The Association of Southeast Asian Nations is targeting new progress this year in the completion of a much delayed code of conduct with China to prevent armed confrontations in the disputed South China Sea, according to a draft communique of the group seen Monday by GMA News Online.
Completion of the code, which has been supported by the United States and other Western and Asian governments not involved in the territorial conflicts, has been delayed by the slow pace of negotiations and two years of pandemic lockdowns.
That has made initial hopes to finalize the code in three years from the start of talks unattainable. In July 2019, Chinese Foreign Minister Wang Yi said ASEAN and China have completed the “first reading” of the code’s negotiating text, which has been made clearer for smoother negotiations.
ASEAN foreign ministers who will hold face-to-face meetings this week in Cambodia expressed hopes in their draft communique to be issued after their meeting to be able to complete the code’s “second reading” by the end of this year.
“We were encouraged by the progress of the substantive negotiations towards the early conclusion of an effective and substantive Code of Conduct in the South China Sea, consistent with international law, including the 1982 UNCLOS and looked forward to the completion of the second reading of the Single Draft COC Negotiating Text (SDNT) by the end of 2022,” the draft ASEAN communique said.
Diplomats say it will take about “three readings” to conclude negotiations on the code.
More challenges, however, lie ahead as ASEAN and Chinese negotiators braced to tackle the most contentious provisions of the code, including whether to declare the proposed code a legally binding pact or not and the scope of the contested region to be covered by it, according to diplomats.
Drafts negotiated by senior diplomats are also subject to finetuning and “legal scrubbing” by foreign ministers, they said.
The proposed code aims to prevent overlapping claims in the potentially oil rich region from degenerating into violent confrontations, or worse, an economically devastating major conflict. Such fears remain reflected in the ASEAN draft communique.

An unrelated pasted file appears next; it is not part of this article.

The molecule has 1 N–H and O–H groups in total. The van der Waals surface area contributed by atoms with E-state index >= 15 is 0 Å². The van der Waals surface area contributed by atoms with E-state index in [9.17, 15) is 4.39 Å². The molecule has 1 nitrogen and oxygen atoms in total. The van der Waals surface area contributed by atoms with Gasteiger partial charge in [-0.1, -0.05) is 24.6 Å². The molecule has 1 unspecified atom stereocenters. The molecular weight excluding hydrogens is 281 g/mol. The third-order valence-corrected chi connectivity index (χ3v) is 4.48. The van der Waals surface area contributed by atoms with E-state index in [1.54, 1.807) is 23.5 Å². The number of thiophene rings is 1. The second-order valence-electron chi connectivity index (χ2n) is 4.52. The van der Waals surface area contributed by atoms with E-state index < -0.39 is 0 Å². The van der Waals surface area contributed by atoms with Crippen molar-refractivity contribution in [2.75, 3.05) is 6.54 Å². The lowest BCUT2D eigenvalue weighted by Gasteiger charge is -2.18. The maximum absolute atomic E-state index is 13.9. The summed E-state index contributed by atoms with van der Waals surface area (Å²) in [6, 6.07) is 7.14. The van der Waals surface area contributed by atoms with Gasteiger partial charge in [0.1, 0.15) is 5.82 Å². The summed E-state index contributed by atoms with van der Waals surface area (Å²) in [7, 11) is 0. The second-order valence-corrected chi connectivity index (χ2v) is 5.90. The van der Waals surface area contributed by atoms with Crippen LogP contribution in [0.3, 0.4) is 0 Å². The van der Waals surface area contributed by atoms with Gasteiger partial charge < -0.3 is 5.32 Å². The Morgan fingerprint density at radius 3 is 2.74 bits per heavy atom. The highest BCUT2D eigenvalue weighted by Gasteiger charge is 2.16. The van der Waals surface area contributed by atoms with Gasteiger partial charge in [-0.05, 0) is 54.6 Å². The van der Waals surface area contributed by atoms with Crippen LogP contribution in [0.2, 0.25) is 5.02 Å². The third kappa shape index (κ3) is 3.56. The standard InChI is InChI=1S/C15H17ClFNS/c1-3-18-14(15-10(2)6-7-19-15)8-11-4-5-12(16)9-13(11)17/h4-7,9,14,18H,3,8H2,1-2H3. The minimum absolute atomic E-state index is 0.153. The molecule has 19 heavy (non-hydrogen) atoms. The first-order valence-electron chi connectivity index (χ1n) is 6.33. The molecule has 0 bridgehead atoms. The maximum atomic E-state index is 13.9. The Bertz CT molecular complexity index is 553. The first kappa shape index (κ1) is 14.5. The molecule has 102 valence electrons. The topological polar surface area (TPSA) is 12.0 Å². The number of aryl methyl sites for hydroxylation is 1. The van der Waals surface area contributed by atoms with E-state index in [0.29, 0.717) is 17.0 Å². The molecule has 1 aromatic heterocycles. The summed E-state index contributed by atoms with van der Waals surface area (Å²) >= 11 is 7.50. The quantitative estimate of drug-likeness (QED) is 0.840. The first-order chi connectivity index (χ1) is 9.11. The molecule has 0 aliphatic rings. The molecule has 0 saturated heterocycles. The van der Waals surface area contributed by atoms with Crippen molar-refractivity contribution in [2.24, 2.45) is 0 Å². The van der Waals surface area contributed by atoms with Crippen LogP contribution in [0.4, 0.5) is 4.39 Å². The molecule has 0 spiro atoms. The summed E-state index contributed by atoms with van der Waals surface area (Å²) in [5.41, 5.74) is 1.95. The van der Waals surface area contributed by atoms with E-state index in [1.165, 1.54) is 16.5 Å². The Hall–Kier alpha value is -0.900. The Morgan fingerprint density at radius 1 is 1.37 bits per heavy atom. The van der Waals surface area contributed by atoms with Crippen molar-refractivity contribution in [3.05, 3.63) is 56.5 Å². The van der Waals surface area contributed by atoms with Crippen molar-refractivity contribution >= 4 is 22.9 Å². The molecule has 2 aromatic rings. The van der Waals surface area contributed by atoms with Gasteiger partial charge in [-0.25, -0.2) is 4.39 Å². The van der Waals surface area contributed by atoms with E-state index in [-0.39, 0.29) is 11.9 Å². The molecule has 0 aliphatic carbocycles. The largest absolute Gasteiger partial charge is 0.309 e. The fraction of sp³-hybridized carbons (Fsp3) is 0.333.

“We discussed the situation in the South China Sea, during which concerns were expressed by some Ministers on the land reclamations, activities, and serious incidents in the area, which have eroded trust and confidence, increased tensions, and may undermine peace, security, and stability in the region,” the ministers said in the draft statement.
“We reaffirmed the need to enhance mutual trust and confidence, exercise self-restraint in the conduct of activities that would complicate or escalate disputes and affect peace and stability and avoid actions that may further complicate the situation,” they added.
The ministers emphasized “the need to pursue peaceful resolution of disputes in accordance with the universally recognised principles of international law, including the 1982 UNCLOS.”
Daniel Espiritu, Assistant Secretary on ASEAN Affairs at the Department of Foreign Affairs, said in a news conference last week that negotiations between ASEAN and China were continuing and progressing.
“We are in the general provisions. There is already progress in objectives and hopefully in the next few months we’ll be going to the mechanics of the code of conduct,” he said.
Asked if there is a consensus between ASEAN and China to make the code legally binding, Espiritu said: “It has not been decided yet.”
“We can not say that until the COC has been agreed upon,” he added.
The South China Sea is a vital sea lane where oil and natural gas have been discovered in several areas.
Finalizing the code has acquired urgency due to series of confrontations between China and its smaller Southeast Asian neighbors with competing claims to the waters, like the Philippines, Vietnam and Malaysia. The other claimants include Brunei and Taiwan.
China asserts historical ownership of nearly 90 percent of the waters based on historical accounts.
In July 2016, an international arbitral court in The Hague, Netherlands invalidated China’s historical claim over the South China Sea. The decision angered Beijing, which refused to participate in the arbitration initiated by the Philippine government in 2013.
While ignoring the ruling, China has continued to beef up its presence in the contested territories.
China was accused of militarizing the South China Sea after it was reported that it has installed missiles and radars on artificial islands it built on the waters.
Instead of a legally-binding agreement, ASEAN and China settled in 2002 for a nonbinding declaration that called on all claimants to exercise restraint and stop new occupations in the South China Sea.
The 2002 declaration, which did not carry any provision punitive sanctions, failed to stop acts of aggression in the contested waters.
Espiritu admitted that the complicated task of getting the consensus of all parties specially on contentious details and provisions has led to delays.
“There are many interests to consider,” he said. “Each and every line must be agreed on by consensus.”
Despite delays and differences, the talks have somehow progressed, he said.
“Whatever slow progress we are making right now is already quite a significant progress compared to the last 15 to 18 years,” he said.—LDF, GMA News